St. Petersburg Times
Special report
Video report
  • For their own good
    Fifty years ago, they were screwed-up kids sent to the Florida School for Boys to be straightened out. But now they are screwed-up men, scarred by the whippings they endured. Read the story and see a video and portrait gallery.
  • More video reports
Multimedia report
Print Email this storyEmail story Comment Letter to the editor
Fill out this form to email this article to a friend
Your name Your email
Friend's name Friend's email
Your message
 

Old post office a keeper of collectibles

By ELIZABETH BETTENDORF
Published July 13, 2007


ADVERTISEMENT

The old Limona post office probably looks a lot like it did in the days when the mail train still stopped a few feet from its front step.

The periwinkle-blue, gingerbread-trimmed cottage beckons visitors to sit a spell on the porch swing and get a feel for what the area must have been like a century ago.

The train still whistles by, a reminder of the time before Limona was surrounded by the larger, newer Brandon community.

Brandon native Kari Carothers grew up on the family egg farm on Windhorst Road in the days "when kids could still walk across State Road 60 and if there was a car, they would stop for you."

Her childhood memories include the old Limona post office, which later became a neighborhood grocery known for its fresh cinnamon buns.

Carothers recently transformed the cottage-style building into Periwinkles, an antique store and vintage garden center at 514 Limona Road.

You can't miss it because of the front porch elegantly arranged with flowers and treasures including old wooden rockers and an antique parlor table. Inside, she sells a bounty of antiques, including many that are Old Florida in origin and still wearing their lovely patinas or paint.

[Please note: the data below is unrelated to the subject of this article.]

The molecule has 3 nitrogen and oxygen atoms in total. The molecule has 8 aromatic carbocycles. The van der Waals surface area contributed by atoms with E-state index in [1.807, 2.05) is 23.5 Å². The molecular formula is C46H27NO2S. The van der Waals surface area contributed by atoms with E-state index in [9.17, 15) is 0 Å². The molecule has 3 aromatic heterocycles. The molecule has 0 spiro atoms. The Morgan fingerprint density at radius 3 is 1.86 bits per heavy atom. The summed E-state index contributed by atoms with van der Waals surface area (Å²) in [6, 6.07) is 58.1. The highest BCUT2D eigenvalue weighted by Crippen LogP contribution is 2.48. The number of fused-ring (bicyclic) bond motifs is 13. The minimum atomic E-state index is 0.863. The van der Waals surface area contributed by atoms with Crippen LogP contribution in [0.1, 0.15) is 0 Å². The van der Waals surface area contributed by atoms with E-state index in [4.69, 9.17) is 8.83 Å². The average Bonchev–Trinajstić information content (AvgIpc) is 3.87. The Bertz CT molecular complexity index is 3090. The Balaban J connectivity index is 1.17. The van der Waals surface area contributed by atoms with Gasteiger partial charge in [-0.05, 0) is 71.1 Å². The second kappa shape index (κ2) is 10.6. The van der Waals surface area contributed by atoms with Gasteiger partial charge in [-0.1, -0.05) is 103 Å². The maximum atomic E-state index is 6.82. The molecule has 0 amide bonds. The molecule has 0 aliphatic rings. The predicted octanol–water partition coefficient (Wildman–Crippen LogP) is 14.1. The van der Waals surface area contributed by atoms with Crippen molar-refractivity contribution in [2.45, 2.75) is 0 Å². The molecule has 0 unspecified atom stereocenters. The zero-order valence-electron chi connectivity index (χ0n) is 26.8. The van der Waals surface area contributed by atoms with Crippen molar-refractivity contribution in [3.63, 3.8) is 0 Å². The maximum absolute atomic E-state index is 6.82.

"Everyone who comes in here is absolutely thrilled because there aren't a lot of things like this," says Carothers, 47.

That might be because she has the eye of a photo stylist and has arranged the shop to look like a spread out of Cottage Living. Antique windows serve as display shelves for everything from old hats to small Florida landscape paintings and 19th century furniture.

"I like the store because it's whimsical and you never really know what you'll find there," says Nancy Heston, a writer and 22-year Brandon resident who once owned her own antique store. "Kari has a good eye. She's eclectic, sees possibilities in things, and doesn't lock herself into any particular style."

The shop specializes in vintage iron beds that Carothers' son, Richard Carothers, makes from antique gates and salvaged iron. He also creates garden benches, fountains and other garden accessories from vintage metal, much of it displayed in an open-air barn on the property.

The shop is filled with lovingly displayed finds, including a section devoted to exquisite antique linens - treasures from her mother, who irons them and displays them in a corner of the shop along with Victorian clothes and a 1920s bridal veil.

Carothers, who has been an antique dealer for 25 years, is a regular at large antique shows and also maintains a store on eBay.

"I've always been interested in antiques," she says, recalling childhood days spent trying on old clothes at her grandparents' and great-grandparents' farm near Peoria, Ill.

She actually owned the old post office 15 years ago and opened an antique store, Nostalgia Station.

Personal issues forced her to sell the property, but was thrilled to see a "For Rent" sign in the yard a year ago.

A Web site for the store, periwinklesantiques.com, is now up and running.

Many of her customers linger just to see how she layers and arranges everything from artwork to jewelry, furniture and architectural salvage.

Shells, pearls and vintage photo scrapbooks are displayed in the 700-square-foot space along with an iron stone washbowl from the 1880s, a Victorian oak dresser and mirror, 1940s kitchen canister sets and an 1820s lift top desk.

Look up to see children's chairs, milking stools, birdcages and vintage enamelware hang from the ceiling.

"There are lots of layers around this little place," she says. "I'm very eclectic."

Elizabeth Bettendorf can be reached at ebettendorf@hotmail.com.

[Last modified July 12, 2007, 08:20:22]


Share your thoughts on this story

[an error occurred while processing this directive]
Subscribe to the Times
Click here for daily delivery
of the St. Petersburg Times.

Email Newsletters

ADVERTISEMENT